William McMenemy, executive vice president of Del Laboratories, said Del is focusing on gift sets with a difference, to set them apart from the crowd.
“One thing we are doing is moving away from traditional boxed merchandise in favor of packages that are reusable and represent value to the customer,” he said. “This is one thing that helps make gift sets more exciting.”
Reshuffling the merchandise mix and the number of holiday sets was cited as another possible way to boost sales.
“We have to work toward better sell-through so retailers don’t have to have January specials that train the customer to wait for sales,” Laracy said. Busta suggested stores and vendors work together to make Christmas selling more efficient by promoting basic items already in the stores, rather than just special gift sets.
“One idea to help Christmas sales could be to cut back on the number of gift sets and concentrate on the basic merchandise on open-stock walls,” he said. “You can promote strong sales of relevant shades in holiday color stories and develop a theme around them in holiday advertising and at the point of purchase.
“Revlon is especially good at this concept,” he added, referring to Revlon’s policy of incorporating not only brand new but existing shades into its seasonal color stories. “This method can be effective, since you can replenish the secondary displays with existing merchandise already on the walls, or return unsold product to the appropriate spot on the permanent display. Of course, we as vendors must be reasonable and make sure not to overload stores with product.”
The manufacturers agreed it is important not only to revitalize yule selling strategies, but to inject vitality back into the core, everyday business.
Thomas Bonoma, president and ceo of Renaissance, said one way to achieve this is to capitalize on the niches and gaps that exist in the mass market fragrance business.
“There’s been a gulf created in the mass market that I call the empty middle theory,” he said. “There are the prestige fragrances and the budget ones — and there’s probably a great market for solid, middle-priced mass fragrances.”
Parfums de Coeur’s Laracy pointed out that spreading out advertising throughout the year, and not just concentrating on Christmas, could take the pressure off the holiday selling season.
“Fragrances have become over-seasonalized,” he said. “We need to concentrate on building sales of basic stock — not just on promotions and deals. When I was at Quintessence, we brought the number of promotions down substantially without any loss in business, and we’re trying to do the same here. Product innovation was cited as another way to stimulate year-round sales. Manufacturers pointed to the success of technologically advanced products such as Revlon’s ColorStay, Cover Girl’s Ultimate Finish Foundation and Maybelline’s Lash By Lash Mascara as proof that science sells.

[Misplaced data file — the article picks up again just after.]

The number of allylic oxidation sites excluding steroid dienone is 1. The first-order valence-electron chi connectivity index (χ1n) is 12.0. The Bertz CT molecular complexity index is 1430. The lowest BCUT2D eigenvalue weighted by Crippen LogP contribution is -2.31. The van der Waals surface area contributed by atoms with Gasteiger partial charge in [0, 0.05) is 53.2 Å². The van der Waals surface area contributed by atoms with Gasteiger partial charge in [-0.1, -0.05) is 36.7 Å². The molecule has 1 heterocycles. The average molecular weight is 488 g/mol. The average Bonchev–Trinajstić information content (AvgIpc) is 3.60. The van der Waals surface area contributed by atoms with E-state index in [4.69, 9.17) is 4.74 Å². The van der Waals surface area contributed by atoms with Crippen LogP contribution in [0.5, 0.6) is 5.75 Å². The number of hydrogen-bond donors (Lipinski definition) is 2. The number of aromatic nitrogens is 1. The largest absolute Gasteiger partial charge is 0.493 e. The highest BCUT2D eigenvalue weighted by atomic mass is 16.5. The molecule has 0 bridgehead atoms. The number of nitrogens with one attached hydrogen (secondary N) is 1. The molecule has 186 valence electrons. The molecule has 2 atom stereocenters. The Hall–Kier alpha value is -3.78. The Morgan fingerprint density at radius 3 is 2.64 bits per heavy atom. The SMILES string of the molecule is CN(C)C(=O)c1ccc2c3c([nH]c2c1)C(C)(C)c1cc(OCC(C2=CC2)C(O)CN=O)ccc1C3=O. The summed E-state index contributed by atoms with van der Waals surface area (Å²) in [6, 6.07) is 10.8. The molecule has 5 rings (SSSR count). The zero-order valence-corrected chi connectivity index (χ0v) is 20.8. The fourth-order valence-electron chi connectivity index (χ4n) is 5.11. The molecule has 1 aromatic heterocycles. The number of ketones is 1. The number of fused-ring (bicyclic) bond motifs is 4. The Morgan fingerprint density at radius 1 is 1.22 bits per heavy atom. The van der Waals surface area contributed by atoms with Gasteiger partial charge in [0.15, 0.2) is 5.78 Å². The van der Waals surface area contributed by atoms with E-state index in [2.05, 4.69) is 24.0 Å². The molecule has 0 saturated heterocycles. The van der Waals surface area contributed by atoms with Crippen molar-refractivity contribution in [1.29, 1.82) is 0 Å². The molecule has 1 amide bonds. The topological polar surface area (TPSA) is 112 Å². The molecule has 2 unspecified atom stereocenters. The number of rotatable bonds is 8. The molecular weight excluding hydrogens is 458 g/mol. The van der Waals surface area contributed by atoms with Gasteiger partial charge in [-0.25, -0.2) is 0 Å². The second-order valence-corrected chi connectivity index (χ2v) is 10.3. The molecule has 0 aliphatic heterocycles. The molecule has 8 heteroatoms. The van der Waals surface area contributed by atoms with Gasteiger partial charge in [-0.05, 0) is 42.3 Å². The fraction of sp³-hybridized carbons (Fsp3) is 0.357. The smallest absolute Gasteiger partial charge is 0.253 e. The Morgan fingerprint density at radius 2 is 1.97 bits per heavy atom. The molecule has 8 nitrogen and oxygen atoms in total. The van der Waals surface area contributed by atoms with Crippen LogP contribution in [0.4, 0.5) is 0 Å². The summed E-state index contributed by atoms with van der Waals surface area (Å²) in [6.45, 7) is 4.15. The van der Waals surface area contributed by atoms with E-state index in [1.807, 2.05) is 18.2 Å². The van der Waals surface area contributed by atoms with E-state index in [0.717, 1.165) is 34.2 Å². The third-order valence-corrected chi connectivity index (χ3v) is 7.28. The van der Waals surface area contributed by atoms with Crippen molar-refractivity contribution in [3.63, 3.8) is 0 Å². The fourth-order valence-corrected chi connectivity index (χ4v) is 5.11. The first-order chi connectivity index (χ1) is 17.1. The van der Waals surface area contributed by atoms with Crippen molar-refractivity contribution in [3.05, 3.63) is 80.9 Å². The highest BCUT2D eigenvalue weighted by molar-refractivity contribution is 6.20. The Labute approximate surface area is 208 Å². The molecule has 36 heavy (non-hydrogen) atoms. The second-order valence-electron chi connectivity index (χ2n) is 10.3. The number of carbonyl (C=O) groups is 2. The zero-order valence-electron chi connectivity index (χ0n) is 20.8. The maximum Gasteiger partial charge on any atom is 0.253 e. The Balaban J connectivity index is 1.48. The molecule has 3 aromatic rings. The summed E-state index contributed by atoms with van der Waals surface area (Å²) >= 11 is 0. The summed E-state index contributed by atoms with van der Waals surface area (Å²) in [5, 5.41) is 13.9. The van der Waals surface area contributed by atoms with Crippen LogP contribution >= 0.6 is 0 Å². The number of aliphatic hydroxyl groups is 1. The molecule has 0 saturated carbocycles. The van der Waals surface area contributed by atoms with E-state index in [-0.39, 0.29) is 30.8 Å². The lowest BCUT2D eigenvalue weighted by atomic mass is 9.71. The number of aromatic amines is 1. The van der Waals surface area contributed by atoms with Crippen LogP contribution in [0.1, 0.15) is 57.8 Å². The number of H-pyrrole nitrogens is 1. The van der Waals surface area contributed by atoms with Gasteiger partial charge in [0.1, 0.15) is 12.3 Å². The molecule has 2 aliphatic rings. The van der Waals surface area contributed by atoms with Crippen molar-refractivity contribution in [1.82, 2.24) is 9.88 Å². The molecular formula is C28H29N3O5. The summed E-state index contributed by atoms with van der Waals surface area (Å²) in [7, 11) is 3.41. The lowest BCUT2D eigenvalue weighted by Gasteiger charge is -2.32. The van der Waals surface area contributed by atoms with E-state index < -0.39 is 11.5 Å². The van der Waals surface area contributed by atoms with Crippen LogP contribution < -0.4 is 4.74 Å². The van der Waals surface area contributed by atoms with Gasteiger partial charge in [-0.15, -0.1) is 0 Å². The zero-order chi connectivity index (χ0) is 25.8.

“What we are seeing is that the consumer wants to buy if there is a reason,” said Maybelline’s Hiatt. “New products with a real point of difference that are well merchandised are selling. We’ve seen that with our new products in 1995, such as Lash By Lash mascara and now our Great Lip lasting lip color. New, exciting products help the whole category.”
P&G’s Busta noted that as technology advances and more companies jump on the same product-benefit bandwagon, it is even more important to have clear advertising to explain product benefits. Heavy sampling is essential to tempt consumers who may be reluctant to try something seen as cutting-edge.
“The claims are now all so similar that everyone really has to go the extra mile to establish differences between products and to stimulate purchases,” he said.
Busta added P&G is stepping up its sampling efforts and is experimenting with direct mail, in-store testers and trial sizes.
Manufacturers also discussed the need to push the fashion-driven, impulse end of the business, in addition to the benefit-driven side.
“If a product is pushing wrinkle minimization, liposomes and sun protection, it is usually not a spontaneous purchase but a planned one,” said one vendor. “It is important to keep an eye on the glamour and shade end of the business, which is the part that stimulates more impulsive buying.”
One way to achieve a balance, Busta said, is to follow Revlon and L’Oreal’s example of promoting shade statements several times throughout the year. He said marketers could be more aggressive pushing color trends in middle America.
He noted that after a long hiatus, this year Cover Girl is returning to heavily advertised spring and fall shade promotions. “The return to color still has not greatly impacted the Midwest,” he said. “If we are all more consistent with color stories and put advertising behind them, there is no reason why color can’t make a comeback everywhere.”